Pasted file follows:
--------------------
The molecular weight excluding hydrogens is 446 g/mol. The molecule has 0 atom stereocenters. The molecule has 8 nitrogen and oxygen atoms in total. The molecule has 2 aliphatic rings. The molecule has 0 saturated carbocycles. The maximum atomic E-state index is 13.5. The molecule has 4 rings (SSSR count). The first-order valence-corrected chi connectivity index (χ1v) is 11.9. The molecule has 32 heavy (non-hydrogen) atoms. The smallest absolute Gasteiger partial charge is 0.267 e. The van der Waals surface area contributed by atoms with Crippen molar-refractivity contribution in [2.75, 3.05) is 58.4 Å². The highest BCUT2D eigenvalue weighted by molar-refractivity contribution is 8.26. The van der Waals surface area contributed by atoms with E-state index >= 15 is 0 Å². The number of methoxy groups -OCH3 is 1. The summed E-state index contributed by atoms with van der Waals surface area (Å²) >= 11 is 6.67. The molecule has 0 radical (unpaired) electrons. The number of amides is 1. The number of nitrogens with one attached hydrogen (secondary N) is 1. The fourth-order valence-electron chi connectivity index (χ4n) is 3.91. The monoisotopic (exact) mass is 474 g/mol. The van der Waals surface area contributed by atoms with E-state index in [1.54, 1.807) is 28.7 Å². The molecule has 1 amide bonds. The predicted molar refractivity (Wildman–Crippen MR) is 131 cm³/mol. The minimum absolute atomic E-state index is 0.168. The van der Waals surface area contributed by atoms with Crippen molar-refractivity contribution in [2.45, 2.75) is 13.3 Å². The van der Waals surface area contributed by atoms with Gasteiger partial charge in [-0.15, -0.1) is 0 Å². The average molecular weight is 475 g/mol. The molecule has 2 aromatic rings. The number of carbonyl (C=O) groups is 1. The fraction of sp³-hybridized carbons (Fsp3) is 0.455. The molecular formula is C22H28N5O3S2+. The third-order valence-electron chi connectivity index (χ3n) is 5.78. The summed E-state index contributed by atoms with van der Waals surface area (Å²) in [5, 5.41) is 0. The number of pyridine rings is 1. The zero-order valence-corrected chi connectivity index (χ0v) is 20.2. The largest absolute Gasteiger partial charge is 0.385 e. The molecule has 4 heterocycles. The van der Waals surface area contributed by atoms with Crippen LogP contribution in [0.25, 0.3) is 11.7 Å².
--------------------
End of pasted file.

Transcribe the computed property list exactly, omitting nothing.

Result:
The molecular weight excluding hydrogens is 446 g/mol. The molecule has 0 atom stereocenters. The molecule has 8 nitrogen and oxygen atoms in total. The molecule has 2 aliphatic rings. The molecule has 0 saturated carbocycles. The maximum atomic E-state index is 13.5. The molecule has 4 rings (SSSR count). The first-order valence-corrected chi connectivity index (χ1v) is 11.9. The molecule has 32 heavy (non-hydrogen) atoms. The smallest absolute Gasteiger partial charge is 0.267 e. The van der Waals surface area contributed by atoms with Crippen molar-refractivity contribution in [2.75, 3.05) is 58.4 Å². The highest BCUT2D eigenvalue weighted by molar-refractivity contribution is 8.26. The van der Waals surface area contributed by atoms with E-state index >= 15 is 0 Å². The number of methoxy groups -OCH3 is 1. The summed E-state index contributed by atoms with van der Waals surface area (Å²) >= 11 is 6.67. The molecule has 0 radical (unpaired) electrons. The number of amides is 1. The number of nitrogens with one attached hydrogen (secondary N) is 1. The fourth-order valence-electron chi connectivity index (χ4n) is 3.91. The monoisotopic (exact) mass is 474 g/mol. The van der Waals surface area contributed by atoms with E-state index in [1.54, 1.807) is 28.7 Å². The molecule has 1 amide bonds. The predicted molar refractivity (Wildman–Crippen MR) is 131 cm³/mol. The minimum absolute atomic E-state index is 0.168. The van der Waals surface area contributed by atoms with Crippen molar-refractivity contribution in [2.45, 2.75) is 13.3 Å². The van der Waals surface area contributed by atoms with Gasteiger partial charge in [-0.15, -0.1) is 0 Å². The average molecular weight is 475 g/mol. The molecule has 2 aromatic rings. The number of carbonyl (C=O) groups is 1. The fraction of sp³-hybridized carbons (Fsp3) is 0.455. The molecular formula is C22H28N5O3S2+. The third-order valence-electron chi connectivity index (χ3n) is 5.78. The summed E-state index contributed by atoms with van der Waals surface area (Å²) in [5, 5.41) is 0. The number of pyridine rings is 1. The zero-order valence-corrected chi connectivity index (χ0v) is 20.2. The largest absolute Gasteiger partial charge is 0.385 e. The molecule has 4 heterocycles. The van der Waals surface area contributed by atoms with Crippen LogP contribution in [0.25, 0.3) is 11.7 Å².